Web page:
2. Crunch the numbers.
     Take time to budget properly. Learn how to use spreadsheets. (We love Google Sheets!) And, most importantly, pay for a cloud-based accounting software. A real one, like QuickBooks Online or Xero, not Mint that does a half-ass job at tracking a few key budget items. It’s one more subscription fee to add to your monthly expenses, but the payoff is huge in the long run.

This will streamline your accounting tasks, as well as make sure you’ve kept up with the bookkeeping, which may even help you save on the tax that you owe!

3. Consult with professionals.
     Don’t know how to incorporate? Don’t know how to set up your accounting software? Don’t even know where to start? Call a professional, like the ones at Pencil, Inc, and pick their brains. Most professionals will consult with you over the phone for FREE! (We like that F-word.) So, take advantage. Hire professionals. Then, once you have your *free* game plan in place: invest in establishing the foundation of your business like a good ol’ startup would. Pay the professionals to ensure that you do this right, from a legal standpoint and a tax position. You don’t want to incorporate as an LLC, for example, because you will not save a penny on self-employment tax. So how do you maintain limited liability and save tax?

4. Hire a professional.
     Hire a professional well versed in small business startups, like those at Pencil, Inc, and they will make sure you do it right.

5. Don’t get behind.
     The worst part about accounting is the cloud hanging over your head whenever you haven’t kept up with it. For bookkeeping, do it on a monthly basis. Don’t wait to code transactions. You will forget what they were for and will have to dig around for receipts or flip through your calendar of events. So many people take a stack of bank statements to their CPA and they charge extra to do the bookkeeping for you. Avoid that headache and stay vigilant. Then, when January rolls around, wrap up those books and send off the financials to your CPA immediately. Don’t wait to know what your tax burden will be, and try to avoid filing an extension, if you can. To summarize: You are running a business. So act like one. Your art is no longer the same cute hobby that it was in junior high. You’re a shrewd business woman making a living selling products, which happens to be your passion. (LUCKY!) Now, go have a blast with it, including the accounting part.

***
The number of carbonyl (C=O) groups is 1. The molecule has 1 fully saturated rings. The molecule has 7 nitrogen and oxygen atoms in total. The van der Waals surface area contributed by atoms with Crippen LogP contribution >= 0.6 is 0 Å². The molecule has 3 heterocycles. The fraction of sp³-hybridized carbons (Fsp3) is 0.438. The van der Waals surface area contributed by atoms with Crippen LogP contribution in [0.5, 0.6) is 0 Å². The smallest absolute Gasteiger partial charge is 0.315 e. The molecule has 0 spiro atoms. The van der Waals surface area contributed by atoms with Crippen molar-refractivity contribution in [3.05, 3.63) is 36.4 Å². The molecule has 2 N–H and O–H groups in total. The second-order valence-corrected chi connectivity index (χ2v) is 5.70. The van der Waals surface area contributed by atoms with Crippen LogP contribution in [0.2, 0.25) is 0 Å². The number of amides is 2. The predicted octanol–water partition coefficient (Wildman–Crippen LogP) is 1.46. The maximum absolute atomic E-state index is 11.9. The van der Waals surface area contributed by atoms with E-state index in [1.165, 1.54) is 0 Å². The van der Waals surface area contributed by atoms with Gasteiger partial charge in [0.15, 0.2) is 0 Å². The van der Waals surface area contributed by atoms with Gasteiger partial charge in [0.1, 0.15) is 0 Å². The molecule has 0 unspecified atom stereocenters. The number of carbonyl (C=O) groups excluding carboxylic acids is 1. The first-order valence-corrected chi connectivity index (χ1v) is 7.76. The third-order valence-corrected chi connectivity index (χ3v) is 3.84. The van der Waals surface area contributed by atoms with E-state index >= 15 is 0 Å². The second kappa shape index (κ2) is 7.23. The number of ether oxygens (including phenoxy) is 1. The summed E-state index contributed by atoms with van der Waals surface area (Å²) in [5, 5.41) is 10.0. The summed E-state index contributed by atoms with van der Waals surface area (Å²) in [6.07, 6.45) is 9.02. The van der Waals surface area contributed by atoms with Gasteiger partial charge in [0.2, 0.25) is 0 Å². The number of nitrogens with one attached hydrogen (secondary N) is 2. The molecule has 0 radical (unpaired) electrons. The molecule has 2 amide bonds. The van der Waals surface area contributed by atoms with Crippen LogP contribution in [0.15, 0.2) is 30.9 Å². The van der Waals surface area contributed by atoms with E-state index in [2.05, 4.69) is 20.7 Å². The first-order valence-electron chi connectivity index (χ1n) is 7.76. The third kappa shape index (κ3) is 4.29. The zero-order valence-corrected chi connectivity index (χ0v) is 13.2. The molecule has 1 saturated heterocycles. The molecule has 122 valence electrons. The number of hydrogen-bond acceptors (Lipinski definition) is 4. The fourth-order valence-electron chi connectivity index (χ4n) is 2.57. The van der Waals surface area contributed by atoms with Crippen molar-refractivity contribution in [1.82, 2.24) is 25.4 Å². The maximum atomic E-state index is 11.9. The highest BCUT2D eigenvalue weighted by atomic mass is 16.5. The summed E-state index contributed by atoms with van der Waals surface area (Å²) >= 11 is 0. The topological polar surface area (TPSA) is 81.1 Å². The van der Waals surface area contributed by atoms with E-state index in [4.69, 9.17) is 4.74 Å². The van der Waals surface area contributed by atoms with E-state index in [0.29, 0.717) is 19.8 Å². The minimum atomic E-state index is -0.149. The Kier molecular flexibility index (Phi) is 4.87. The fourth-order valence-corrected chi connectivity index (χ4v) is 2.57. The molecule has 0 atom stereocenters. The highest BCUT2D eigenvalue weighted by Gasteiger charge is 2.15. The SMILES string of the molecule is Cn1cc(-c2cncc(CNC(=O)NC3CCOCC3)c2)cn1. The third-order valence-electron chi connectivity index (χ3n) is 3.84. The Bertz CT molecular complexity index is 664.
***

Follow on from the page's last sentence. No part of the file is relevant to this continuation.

Need a consult?
Use Promo code: ARTUP to get one free phone consultation with the Pencil, Inc. team to help you with your accounting needs!


new tax return filing deadlines

This effects C-Corporations, S-Corporations and Partnerships (which includes many LLC's.) See the schedule below for details. We offer tax return preparation services for personal and corporate returns. You'll face penalties for not filing on time. If you engage our tax preparation services, we will file your extension for free! Click here to contact one of our team members today.

  • C-Corporations: now due on April 15th

  • S-Corporations: now due on March 15th

  • Partnerships (Some LLC's): now due on March 15th

*Dates are based on a December calendar year end. 

Here's a handy article that summarizes all of the new rules. 



The following are notes from our presentation on how to limit your liability by implementing internal and external controls, safeguarding your company against inside and outside fraud. 

  1. Outside Fraud:

    1. Definition: Somebody outside the company finds a way to steal your money.

    2. Debit cards, hacking into bank accounts, email accounts, etc.

    3. How to protect yourself:

      1. Never have a debit card associated with your major bank account. Debit cards can be stolen so easily.

      2. Setup online banking so that you cannot send money out of your bank account. Do not enable the wire transfer or external transfer feature for your online banking account. (Banks will not pay the loss.)

      3. Do your borrowing from a separate bank, and not the bank where you have your major cash bank accounts. Bank loan documents have a clause where they can seize the assets held at the same bank, including cash accounts.

  2. Inside Fraud:

    1. Definition: Somebody inside the company stealing from you

    2. How to protect yourself:

      1. Divided responsibility. Bookkeepers should not sign the checks. Only owners should be a signer on the bank account.

      2. Fake invoices. The owners should review every payment that goes out.

      3. Diverting Income. The owner has to stay on top of his accounts receivable to ensure that you are getting your collections. If your business uses cash, you need to have two people count the cash.